The only redeeming factor that surfaced on crash day was that there was no fire associated with the crash of Flight 173 (the impact took place in a Portland suburb) because the fuel was completely used up. If an ignition had occurred, it is widely believed that all aboard would have likely perished.
In the aftermath of Flight 173's crash, the error-avoidance program known as Crew Resource Management was born. By 1980, all commercial airlines were required to place great emphasis on the avoidance of human errors by implementing CRM. As a result, the aviation industry has seen remarkable results in eliminating, avoiding or trapping human-error issues before there are any consequences (unplanned events, i.e., crashes). Even though the captain has the final say for all flight operational decisions (same as the incident commander), they are trained to listen and use a multitude of inputs before taking any critical action, including travel-route and/or emergency decisions.
In addition, the other flight crewmembers such as the first officer, flight attendants, maintenance folks and air traffic controllers, to name a few, are thoroughly trained to be bold and assertive to make sure that the captain gets the critical input necessary to safely operate the aircraft.
The results of full implementation of CRM have been phenomenal. Human-error accidents are now almost non-existent in commercial aviation. Further, other organizations have picked up the CRM process and, after only a few years, have seen a great reduction of accidents and personal injuries.
As an example, one of the military branches reported a 71% reduction in accidents and injuries after CRM was integrated into its air and field operations. I have heard only "glowing" reports about results relating to the utilization of the CRM process.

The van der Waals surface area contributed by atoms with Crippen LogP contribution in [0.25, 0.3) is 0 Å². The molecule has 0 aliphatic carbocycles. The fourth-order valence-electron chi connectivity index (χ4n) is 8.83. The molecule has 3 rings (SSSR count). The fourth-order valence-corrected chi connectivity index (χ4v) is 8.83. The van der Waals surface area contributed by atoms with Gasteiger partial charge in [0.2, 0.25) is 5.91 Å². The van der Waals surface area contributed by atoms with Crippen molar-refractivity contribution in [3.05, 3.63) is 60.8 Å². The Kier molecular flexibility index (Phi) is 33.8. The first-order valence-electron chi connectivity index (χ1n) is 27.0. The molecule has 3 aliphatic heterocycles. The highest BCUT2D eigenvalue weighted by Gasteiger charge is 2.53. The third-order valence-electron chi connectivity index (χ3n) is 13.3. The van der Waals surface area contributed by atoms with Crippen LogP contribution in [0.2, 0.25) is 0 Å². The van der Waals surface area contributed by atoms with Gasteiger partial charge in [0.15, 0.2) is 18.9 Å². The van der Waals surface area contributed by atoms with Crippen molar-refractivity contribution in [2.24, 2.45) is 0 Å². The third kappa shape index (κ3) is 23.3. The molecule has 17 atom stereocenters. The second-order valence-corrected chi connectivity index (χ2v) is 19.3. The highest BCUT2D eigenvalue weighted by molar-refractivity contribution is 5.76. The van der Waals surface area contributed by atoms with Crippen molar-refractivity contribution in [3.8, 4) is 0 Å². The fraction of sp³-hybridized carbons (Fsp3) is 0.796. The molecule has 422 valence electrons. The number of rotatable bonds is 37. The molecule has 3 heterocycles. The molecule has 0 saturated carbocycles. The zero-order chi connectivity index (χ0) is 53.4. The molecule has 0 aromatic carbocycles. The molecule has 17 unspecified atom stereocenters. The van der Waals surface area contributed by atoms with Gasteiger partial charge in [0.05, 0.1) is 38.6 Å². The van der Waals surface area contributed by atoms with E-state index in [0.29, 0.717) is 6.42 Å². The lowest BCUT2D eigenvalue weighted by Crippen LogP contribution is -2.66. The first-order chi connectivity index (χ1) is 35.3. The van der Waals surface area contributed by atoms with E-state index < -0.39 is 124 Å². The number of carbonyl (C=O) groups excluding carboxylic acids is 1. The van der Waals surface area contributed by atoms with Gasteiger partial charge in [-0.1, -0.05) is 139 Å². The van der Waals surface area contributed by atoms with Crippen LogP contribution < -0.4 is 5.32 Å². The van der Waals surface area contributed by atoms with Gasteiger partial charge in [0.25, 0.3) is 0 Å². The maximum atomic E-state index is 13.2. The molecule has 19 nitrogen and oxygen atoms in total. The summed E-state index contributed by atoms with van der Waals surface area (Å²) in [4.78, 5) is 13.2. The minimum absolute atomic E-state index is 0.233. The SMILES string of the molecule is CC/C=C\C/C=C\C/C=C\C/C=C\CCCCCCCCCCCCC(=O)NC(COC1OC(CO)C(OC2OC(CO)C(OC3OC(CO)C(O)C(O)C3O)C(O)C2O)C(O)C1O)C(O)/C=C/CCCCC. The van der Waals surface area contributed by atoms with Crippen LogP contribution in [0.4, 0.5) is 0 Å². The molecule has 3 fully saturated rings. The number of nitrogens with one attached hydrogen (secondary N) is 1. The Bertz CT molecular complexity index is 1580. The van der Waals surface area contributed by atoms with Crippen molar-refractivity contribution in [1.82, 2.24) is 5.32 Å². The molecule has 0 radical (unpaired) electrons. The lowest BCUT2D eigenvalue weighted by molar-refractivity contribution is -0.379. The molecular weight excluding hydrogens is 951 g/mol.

After about 10 years of discussion, only a few fire-rescue agencies have developed, adopted and integrated Crew Resource Management into how they do business on the streets. My personal notation is that a comprehensive CRM program for our industry would greatly reduce firefighter injuries and fatalities, as well as greatly improve the service that we deliver to our customers every day.
Researching just about any firefighter fatality report from the National Institute for Occupational Safety and Health (NIOSH) will support this argument. While referencing the material, pay special attention to the incident causes and recommendations, as well as the root causes of the accidents that led to members' deaths. The typical findings will be that most firefighter fatality scenes are riddled with human errors.
The operational error that seems to occur most often is the failure to implement (or only partially implement) the incident command system, as well as the failure to identify and activate an incident safety officer. Without question, the complete application of CRM will eliminate this and all other human input errors, if used properly. A recent seminar I attended theorized an 80% or greater reduction in performance errors would be realized as a result of the application of CRM.
As I mentioned earlier, our armed forces are using CRM with great results. Beginning with the various aviation operations and then blending into all other functional operations, the transition of application of CRM for the military was relatively easy. The result of CRM speaks volumes and cannot be denied. The next logical step is to drive it further into each organization.